Current guidelines advise people with back pain to begin with exercise, physical therapy, heat or massage, which can be as effective as pain medications but don't cause the same side effects. Photo by kevin120415/Pixabay
Persistent use of steroids and non-steroidal anti-inflammatory drugs (NSAIDs) like ibuprofen to treat acute lower back pain may actually turn it into a chronic condition, a new study warns.
However, some experts who expressed concerns about the study published in the journal Science Translational Medicine pointed out that it was not a clinical trial, which is the gold standard for medical research, The New York Times reported.
The findings by the team at McGill University in Montreal are based on observations of patients, an analysis of a large patient database and an animal study.
The study results suggest we "need to think further about how to treat our patients," lead investigator Dr. Luda Diatchenko, a professor who specializes in human pain genetics, told the Times.
Back pain is the most common type of pain, according to the U.S. Centers for Disease Control and Prevention.
The research is "intriguing, but requires further study," Dr. Steven Atlas, director of primary care practice-based research and quality improvement at Massachusetts General Hospital, told the Times.
That opinion was echoed by Dr. Bruce Vrooman, a pain specialist at Dartmouth Hitchcock Medical Center in New Hampshire. But Vrooman also told the Times that the study was "impressive in its scope" and added that if the findings hold up in a clinical trial, it could "force reconsideration of how we treat acute pain."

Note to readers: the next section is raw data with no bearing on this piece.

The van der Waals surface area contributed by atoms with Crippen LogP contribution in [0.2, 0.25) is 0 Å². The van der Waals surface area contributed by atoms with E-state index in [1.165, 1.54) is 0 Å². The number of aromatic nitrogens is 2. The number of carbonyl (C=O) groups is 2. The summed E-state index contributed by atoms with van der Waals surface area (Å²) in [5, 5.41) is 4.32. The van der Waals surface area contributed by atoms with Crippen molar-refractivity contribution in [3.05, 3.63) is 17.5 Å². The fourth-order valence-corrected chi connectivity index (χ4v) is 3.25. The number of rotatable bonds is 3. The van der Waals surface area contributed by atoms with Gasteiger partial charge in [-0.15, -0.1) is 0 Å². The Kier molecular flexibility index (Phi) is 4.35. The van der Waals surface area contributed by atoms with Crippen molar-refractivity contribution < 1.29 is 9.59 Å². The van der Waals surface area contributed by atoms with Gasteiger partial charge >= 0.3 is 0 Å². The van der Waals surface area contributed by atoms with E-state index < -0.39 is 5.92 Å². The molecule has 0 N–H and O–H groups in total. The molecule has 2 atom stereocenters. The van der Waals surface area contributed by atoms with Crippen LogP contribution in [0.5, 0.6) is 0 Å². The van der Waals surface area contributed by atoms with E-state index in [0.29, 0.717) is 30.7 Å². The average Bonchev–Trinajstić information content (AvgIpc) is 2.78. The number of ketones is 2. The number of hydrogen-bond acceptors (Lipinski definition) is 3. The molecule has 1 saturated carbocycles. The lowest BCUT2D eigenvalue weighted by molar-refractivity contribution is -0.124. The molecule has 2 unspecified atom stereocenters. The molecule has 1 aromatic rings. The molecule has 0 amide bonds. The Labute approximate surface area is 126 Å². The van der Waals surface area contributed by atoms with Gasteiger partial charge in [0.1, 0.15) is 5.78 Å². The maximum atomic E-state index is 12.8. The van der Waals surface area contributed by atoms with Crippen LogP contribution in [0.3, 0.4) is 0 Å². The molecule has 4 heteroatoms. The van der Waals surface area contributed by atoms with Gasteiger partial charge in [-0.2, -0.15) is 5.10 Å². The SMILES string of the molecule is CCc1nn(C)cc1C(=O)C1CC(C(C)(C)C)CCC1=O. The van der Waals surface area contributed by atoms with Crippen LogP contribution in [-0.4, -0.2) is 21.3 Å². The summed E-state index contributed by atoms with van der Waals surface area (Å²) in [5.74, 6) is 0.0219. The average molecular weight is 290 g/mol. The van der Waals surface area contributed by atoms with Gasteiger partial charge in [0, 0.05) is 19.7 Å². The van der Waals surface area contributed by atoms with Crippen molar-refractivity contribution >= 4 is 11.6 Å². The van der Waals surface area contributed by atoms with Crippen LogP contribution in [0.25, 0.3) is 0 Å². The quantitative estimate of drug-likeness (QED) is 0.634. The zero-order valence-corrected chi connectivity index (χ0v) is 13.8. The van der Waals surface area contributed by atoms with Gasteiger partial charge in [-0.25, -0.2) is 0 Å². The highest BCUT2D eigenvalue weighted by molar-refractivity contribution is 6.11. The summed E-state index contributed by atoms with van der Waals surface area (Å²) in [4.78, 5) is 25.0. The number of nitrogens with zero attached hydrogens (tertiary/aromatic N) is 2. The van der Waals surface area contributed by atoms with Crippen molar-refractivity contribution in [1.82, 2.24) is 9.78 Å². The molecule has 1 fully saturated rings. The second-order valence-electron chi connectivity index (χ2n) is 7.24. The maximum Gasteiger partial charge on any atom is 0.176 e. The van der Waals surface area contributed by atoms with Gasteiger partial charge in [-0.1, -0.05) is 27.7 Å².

The study represents a "paradigm shift," Dr. Thomas Buchheit, director of the regenerative pain therapies program at Duke University, told the Times.
"There is this unspoken rule: If it hurts, take an anti-inflammatory, and if it still hurts, put a steroid on it," he said. But this study shows that "we have to think of healing, and not suppression of inflammation."
Current guidelines advise people with back pain to begin with exercise, physical therapy, heat or massage, which can be as effective as pain medications but don't cause the same side effects.
If those approaches don't work, patients can try NSAIDs like ibuprofen, the guidelines advise. Acetaminophen (best known as Tylenol) is not an anti-inflammatory.
Visit the National Library of Medicine for more on back pain.
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